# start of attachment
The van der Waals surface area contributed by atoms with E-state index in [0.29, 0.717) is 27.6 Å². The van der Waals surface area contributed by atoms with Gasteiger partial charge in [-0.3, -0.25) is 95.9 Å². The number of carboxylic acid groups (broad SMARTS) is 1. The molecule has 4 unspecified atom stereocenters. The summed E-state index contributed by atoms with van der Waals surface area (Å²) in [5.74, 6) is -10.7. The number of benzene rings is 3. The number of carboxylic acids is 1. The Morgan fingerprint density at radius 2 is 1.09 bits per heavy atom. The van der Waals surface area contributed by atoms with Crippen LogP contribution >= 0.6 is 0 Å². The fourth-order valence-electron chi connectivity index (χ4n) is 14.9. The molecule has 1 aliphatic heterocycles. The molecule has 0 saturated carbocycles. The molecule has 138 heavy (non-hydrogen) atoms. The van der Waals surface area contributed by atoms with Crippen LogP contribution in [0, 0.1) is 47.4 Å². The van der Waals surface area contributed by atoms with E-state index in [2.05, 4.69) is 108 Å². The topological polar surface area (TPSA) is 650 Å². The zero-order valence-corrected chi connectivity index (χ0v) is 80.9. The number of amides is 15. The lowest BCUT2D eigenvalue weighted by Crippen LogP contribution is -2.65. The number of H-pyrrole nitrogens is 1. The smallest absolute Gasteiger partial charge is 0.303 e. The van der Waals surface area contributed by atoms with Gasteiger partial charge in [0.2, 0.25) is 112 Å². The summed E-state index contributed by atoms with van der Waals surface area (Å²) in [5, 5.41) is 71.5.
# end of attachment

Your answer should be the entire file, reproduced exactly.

The van der Waals surface area contributed by atoms with E-state index in [0.29, 0.717) is 27.6 Å². The van der Waals surface area contributed by atoms with Gasteiger partial charge in [-0.3, -0.25) is 95.9 Å². The number of carboxylic acid groups (broad SMARTS) is 1. The molecule has 4 unspecified atom stereocenters. The summed E-state index contributed by atoms with van der Waals surface area (Å²) in [5.74, 6) is -10.7. The number of benzene rings is 3. The number of carboxylic acids is 1. The Morgan fingerprint density at radius 2 is 1.09 bits per heavy atom. The van der Waals surface area contributed by atoms with Crippen LogP contribution >= 0.6 is 0 Å². The fourth-order valence-electron chi connectivity index (χ4n) is 14.9. The molecule has 1 aliphatic heterocycles. The molecule has 0 saturated carbocycles. The molecule has 138 heavy (non-hydrogen) atoms. The van der Waals surface area contributed by atoms with Crippen LogP contribution in [0, 0.1) is 47.4 Å². The van der Waals surface area contributed by atoms with E-state index in [2.05, 4.69) is 108 Å². The topological polar surface area (TPSA) is 650 Å². The zero-order valence-corrected chi connectivity index (χ0v) is 80.9. The number of amides is 15. The lowest BCUT2D eigenvalue weighted by Crippen LogP contribution is -2.65. The number of H-pyrrole nitrogens is 1. The smallest absolute Gasteiger partial charge is 0.303 e. The van der Waals surface area contributed by atoms with Gasteiger partial charge in [0.2, 0.25) is 112 Å². The summed E-state index contributed by atoms with van der Waals surface area (Å²) in [5, 5.41) is 71.5.